Digital Communication Theory: England Conquer in Rome

 

When England last won the 6 Nations in 2011, Instagram had only been around 1 year (Geoff 2011), and Snapchat wasn’t created till later that year (Colao, 2014). Digital media advancements mean that England Rugby, O2 Sports, and RBS6Nations are now very effective on Instagram, and there was also behind the scenes action and build up to the game on the England Rugby Snapchat account (England_Rugby).

A digital communication theory which was used effectively by marketers during the match is Chaffey and Ellis’ 6I’s (2012).

The fan experience during a sports event has improved vastly due to digital media. For example, using one of the 6I’s by Chaffey and Ellis (2012), interaction during a sports event is extremely common. Me and my mates often discuss games on WhatsApp when we’re not together, and I follow updates from official twitter accounts such as @EnglandRugby, or websites such as BBC Sport, and even Instagram accounts such as O2 Sports – who are England’s main sponsor.

This not only benefits sports fans, but sports organisations too, as they can use intelligence (another one of the 6I’s) from interacting with fans to find out useful information such as what content is being received well through likes or retweets, and what fans want to see so that they can tailor future posts to increase interaction.

Another aspect of the 6I’s which has improved the digital media following of sports events is Individualisation. This is how organisations use their content to really improve integration, as the intelligence gained from previous posts allows them to satisfy people’s wants. For example, during the England Italy match, Lovell Rugby used their twitter account to advertise their discounted Italian rugby range. As well as this, organisations such as Sky Sports offer fans the opportunity to receive live score updates which pop up on their phone as and when they happen, meaning fans don’t have to find the content, because the content finds them.

In addition, digital media is incredibly competitive, and so “Interactive content should be incorporated into sport websites, enabling fans to immerse themselves into the website, creating stronger fan identification with the team, resulting in potential revenue generation” according to Carlson, Rosenberger III and Muthaly (2003). A great example of this is the RBS 6 Nations website, where statistics such as these can be found;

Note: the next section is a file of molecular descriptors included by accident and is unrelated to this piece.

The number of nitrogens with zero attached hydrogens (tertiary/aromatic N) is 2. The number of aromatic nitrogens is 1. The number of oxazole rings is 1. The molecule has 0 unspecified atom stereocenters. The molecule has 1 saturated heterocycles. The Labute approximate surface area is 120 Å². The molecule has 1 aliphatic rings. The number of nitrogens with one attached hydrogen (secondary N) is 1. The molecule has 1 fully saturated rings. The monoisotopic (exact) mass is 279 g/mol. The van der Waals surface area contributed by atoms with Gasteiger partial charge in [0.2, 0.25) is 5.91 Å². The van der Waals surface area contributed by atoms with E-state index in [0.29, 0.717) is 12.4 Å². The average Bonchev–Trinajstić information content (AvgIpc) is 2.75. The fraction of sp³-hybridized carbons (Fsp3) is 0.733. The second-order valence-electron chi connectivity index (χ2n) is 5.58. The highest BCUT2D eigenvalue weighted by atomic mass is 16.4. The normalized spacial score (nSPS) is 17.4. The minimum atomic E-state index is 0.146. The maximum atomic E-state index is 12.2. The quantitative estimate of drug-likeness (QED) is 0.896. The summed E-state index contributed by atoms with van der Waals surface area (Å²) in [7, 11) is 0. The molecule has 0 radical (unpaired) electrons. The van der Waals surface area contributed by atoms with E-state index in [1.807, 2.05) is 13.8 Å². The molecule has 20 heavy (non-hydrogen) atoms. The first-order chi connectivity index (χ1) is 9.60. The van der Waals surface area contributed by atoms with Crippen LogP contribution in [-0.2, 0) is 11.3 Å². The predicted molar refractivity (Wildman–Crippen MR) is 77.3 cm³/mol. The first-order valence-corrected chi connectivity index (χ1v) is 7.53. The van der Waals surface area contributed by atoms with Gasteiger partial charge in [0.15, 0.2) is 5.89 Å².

England managed to convert their limited chances into scores, having only had 28% of the possession in the 2nd half they managed to rack up 5 tries – the potential is massive.

63% of the game was played in England’s half yet they didn’t concede a single try, and only gave away 3 penalties that were punished (4 in total).

All 7 scrums were won on their own put in, plus one against the head – a very good performance against a very good scrummaging Italian pack.

Accenture (2016) – http://www.rbs6nations.com/en/matchcentre/match_centre.php?section=stats&fixid=204314#IOf72W4rjW7jlg15.97

England comprehensively beat Italy by 31 points – yet fans were still left frustrated by the performance, with the majority claiming we’d struggle against the likes of France, Ireland, and Wales. Which begs the question, are English fans too expectant and demanding of their sports teams? For a lot of people, the answer to this is a straightforward yes, we have historically failed in many sports, but when you consider that we’re one of the biggest nations on the planet with huge sporting heritage, and almost unrivalled facilities – surely we should expect the world of our sports teams?

To summarise, perhaps a grudge match is what England needed to silence their critics, a comfortable win saw the return to form of outside centre Jonathan Joseph who grabbed a hat-trick, as well as a strong scrummaging display accompanied by encouraging performances from the bench with the likes of debutant Maro Itoje, and Danny Care who really turned the game in England’s favour.

Bring on Ireland at Twickenham! (Saturday 27th February 2016. KO-16:50)

Will Wood, Leeds Beckett University, Sport Marketing Student

References;

Accenture (2016) Match centre. [Online] Available at: <http://www.rbs6nations.com/en/matchcentre/match_centre.php?section=stats&fixid=204314#igROJqT0ZIiHRCUA.97&gt; [Accessed: 22 February 2016].

Carlson, J., Rosenberger III, P.J. and Muthaly, S. (2003) Nothing but Net! A Study of the Information Content in Australian Professional Basketball Websites. [Online] Available at: <http://bit.ly/1Toifel>  [Accessed: 18 February 2016].

Colao, J.J. (2014) The inside story of Snapchat: The world’s hottest App or A $3 Billion disappearing act? [Online] Available at: http://www.forbes.com/sites/jjcolao/2014/01/06/the-inside-story-of-snapchat-the-worlds-hottest-app-or-a-3-billion-disappearing-act/2/#71ee94333a38 [Accessed: 23 February 2016].

Chaffey, D, & Ellis-Chadwick, F 2012, Digital Marketing: Strategy, Implementation And Practice, n.p: Harlow : Pearson, 2012., Leeds Beckett University Library Catalogue, EBSCOhost, viewed 18 February 2016.

England Rugby (2016) Italy v England highlights. [Online] Available at: <https://www.youtube.com/watch?v=JDgOZPaHh5A&gt; [Accessed: 22 February 2016].

Geoff (2014) The complete history of Instagram. [Online] Available at: http://wersm.com/the-complete-history-of-instagram/ [Accessed: 23 February 2016].

 

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